Fed Eyeing Inflation Data To Decide Next Rate Hike

Inflation data for the month of December is scheduled for release later this week and policymakers of the Federal Reserve are keeping an eye out for it.

This is because the data will help them determine whether they can slow down their pace of interest rate hikes in the next meeting of the FOMC.

For most of the previous year, the Fed has been delivering big interest rate hikes of 75 basis points, but it is now considering slowing down to a hike of 25 basis points.

The hikes

On Thursday, the consumer price index (CPI) data will be released and if it shows the same cooling as the monthly jobs report did, then there could be a slowdown in the rate hikes.

Raphael Bostic, the President of Atlanta Fed, said that they would give serious consideration to an increase of a quarter point, but the timing would depend on what the inflation data shows.

Mary Daly, the President of the San Francisco Fed, was also questioned on Monday about her preferred rate hike in the January 31st to February 1st meeting.

She responded that she was keeping the option of both 25 basis points and a 50 basis points hike on the table.

The data

Similar to Bostic, she believes that the policy rate of the Fed, which is currently at 4.25% to 4.5%, needs to increase to 5% to 5.25% in order to deal with inflation.

She said that taking steps gradually to reach that target gives them the opportunity of assessing the incoming data and also consider the impact of the rising borrowing costs on the wider economy.

However, she added that she wanted to depend on data to determine the hikes and not just stick to a 50 basis points increase.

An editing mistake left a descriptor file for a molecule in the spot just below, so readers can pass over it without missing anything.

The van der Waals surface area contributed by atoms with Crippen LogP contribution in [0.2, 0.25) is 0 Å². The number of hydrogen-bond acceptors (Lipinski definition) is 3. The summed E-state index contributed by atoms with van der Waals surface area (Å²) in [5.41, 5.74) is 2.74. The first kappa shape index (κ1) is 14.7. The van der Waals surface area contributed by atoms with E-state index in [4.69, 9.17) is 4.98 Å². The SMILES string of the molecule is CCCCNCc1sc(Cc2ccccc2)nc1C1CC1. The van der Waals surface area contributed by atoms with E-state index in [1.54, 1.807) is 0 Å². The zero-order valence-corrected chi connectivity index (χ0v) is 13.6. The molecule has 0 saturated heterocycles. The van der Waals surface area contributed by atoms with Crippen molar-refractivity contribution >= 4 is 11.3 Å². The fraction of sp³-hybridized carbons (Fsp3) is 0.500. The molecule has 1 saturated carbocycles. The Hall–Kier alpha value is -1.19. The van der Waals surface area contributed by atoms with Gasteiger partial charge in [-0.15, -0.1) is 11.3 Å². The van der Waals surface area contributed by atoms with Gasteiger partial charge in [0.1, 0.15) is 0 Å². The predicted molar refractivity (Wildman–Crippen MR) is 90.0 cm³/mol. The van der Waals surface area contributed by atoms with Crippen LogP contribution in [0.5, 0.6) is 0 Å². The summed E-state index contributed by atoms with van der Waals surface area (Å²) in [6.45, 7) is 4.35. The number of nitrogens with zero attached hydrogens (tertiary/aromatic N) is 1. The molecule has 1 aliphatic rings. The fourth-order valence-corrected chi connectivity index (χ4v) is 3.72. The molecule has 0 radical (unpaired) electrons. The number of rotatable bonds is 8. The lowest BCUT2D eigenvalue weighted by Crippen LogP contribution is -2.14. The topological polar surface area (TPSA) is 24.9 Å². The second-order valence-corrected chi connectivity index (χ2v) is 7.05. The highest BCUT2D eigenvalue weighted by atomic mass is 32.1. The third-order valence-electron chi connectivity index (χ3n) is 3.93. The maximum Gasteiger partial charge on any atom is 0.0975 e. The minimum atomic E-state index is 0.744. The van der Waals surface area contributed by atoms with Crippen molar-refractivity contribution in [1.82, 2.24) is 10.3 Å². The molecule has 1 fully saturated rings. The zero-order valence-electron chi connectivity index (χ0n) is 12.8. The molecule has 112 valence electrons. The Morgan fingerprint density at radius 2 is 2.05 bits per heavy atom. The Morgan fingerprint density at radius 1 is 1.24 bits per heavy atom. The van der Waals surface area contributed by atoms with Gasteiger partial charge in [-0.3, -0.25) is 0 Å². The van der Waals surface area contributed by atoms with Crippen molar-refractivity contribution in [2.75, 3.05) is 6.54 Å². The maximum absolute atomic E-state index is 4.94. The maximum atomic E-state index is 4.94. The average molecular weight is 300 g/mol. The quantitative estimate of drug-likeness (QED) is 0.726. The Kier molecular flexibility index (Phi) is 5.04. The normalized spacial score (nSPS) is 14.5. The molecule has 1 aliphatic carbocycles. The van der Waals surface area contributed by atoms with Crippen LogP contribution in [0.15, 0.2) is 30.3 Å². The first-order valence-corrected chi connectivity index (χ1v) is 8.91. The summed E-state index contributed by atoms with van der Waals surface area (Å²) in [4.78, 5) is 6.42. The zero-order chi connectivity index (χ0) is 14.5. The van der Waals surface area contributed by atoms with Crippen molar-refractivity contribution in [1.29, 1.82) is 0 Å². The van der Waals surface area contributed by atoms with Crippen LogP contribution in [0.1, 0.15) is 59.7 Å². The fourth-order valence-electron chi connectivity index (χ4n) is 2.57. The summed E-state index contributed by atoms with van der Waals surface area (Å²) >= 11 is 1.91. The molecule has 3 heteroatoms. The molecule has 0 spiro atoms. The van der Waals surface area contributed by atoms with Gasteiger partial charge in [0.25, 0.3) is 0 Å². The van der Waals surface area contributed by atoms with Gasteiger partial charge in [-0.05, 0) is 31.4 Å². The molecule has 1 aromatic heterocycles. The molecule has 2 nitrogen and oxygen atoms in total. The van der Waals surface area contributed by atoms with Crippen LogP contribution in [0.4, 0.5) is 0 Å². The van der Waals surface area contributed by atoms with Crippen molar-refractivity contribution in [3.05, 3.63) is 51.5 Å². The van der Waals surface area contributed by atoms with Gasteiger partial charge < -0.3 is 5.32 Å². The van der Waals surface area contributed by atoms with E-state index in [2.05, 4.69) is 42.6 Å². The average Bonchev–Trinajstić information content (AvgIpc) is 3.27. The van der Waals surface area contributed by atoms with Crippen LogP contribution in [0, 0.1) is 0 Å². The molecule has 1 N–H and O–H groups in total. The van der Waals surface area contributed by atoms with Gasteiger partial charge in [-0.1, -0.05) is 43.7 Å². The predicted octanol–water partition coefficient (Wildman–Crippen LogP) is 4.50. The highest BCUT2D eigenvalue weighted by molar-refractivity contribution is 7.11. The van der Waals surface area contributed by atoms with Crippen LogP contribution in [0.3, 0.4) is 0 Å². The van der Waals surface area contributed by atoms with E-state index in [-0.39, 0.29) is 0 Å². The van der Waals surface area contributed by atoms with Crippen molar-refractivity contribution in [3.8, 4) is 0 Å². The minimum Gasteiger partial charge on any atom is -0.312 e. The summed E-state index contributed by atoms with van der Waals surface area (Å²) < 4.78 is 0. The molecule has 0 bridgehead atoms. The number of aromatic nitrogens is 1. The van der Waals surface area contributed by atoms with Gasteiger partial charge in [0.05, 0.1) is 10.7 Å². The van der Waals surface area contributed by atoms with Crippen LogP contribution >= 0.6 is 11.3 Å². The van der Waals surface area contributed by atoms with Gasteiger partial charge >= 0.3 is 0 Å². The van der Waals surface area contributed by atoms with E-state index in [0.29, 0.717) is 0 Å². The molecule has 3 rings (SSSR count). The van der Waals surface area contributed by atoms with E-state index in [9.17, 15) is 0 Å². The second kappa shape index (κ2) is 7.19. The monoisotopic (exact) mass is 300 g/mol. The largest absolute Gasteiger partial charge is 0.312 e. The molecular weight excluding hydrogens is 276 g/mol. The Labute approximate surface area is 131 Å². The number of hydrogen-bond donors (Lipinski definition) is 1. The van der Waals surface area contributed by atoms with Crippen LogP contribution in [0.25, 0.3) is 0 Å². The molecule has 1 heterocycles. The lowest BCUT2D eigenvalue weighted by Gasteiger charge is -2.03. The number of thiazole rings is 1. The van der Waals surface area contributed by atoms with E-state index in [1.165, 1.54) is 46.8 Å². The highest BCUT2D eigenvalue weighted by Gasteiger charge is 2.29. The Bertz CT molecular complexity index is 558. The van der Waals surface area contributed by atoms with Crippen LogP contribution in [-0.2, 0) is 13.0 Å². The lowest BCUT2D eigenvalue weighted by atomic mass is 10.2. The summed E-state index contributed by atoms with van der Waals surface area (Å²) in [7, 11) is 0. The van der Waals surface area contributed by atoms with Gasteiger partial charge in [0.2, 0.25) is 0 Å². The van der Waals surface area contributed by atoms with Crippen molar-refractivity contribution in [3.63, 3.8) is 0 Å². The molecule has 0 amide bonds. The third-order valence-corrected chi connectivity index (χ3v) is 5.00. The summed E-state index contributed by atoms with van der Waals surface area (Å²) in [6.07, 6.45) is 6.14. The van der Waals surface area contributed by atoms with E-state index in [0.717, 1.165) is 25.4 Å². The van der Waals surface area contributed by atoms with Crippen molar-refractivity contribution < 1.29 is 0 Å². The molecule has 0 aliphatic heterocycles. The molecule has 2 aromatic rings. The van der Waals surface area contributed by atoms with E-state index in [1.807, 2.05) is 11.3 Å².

Therefore, she said that she would be eyeing the CPI data closely this week to see if there was any improvement in the inflation picture.

Good signs

The US Federal Reserve has been delivering aggressive interest rate hikes for about a year in order to slow down the economy and dampen red-hot inflation.

Policymakers have stated that the recent slowdown in wage and job growth are good signs because they could indicate a slowdown in inflation as well.

Nevertheless, they are not yet prepared to halt the interest rate hikes, or even shift to smaller hikes, because they do not want inflation to become entrenched.

If that were to happen, the Fed would ultimately be forced to deliver even bigger hikes in the future. Policymakers are not just contemplating the size of future rate hikes.

They also have to think about just how high the rates need to go and how long they need to stay there in order to bring down inflation to the 2% target.

The minutes of the last policy meeting of the Fed in December showed that none of the policymakers are expecting a rate cut this year.

In contrast, the market believes rates would be reduced in the second half of the year because of a slowing economy.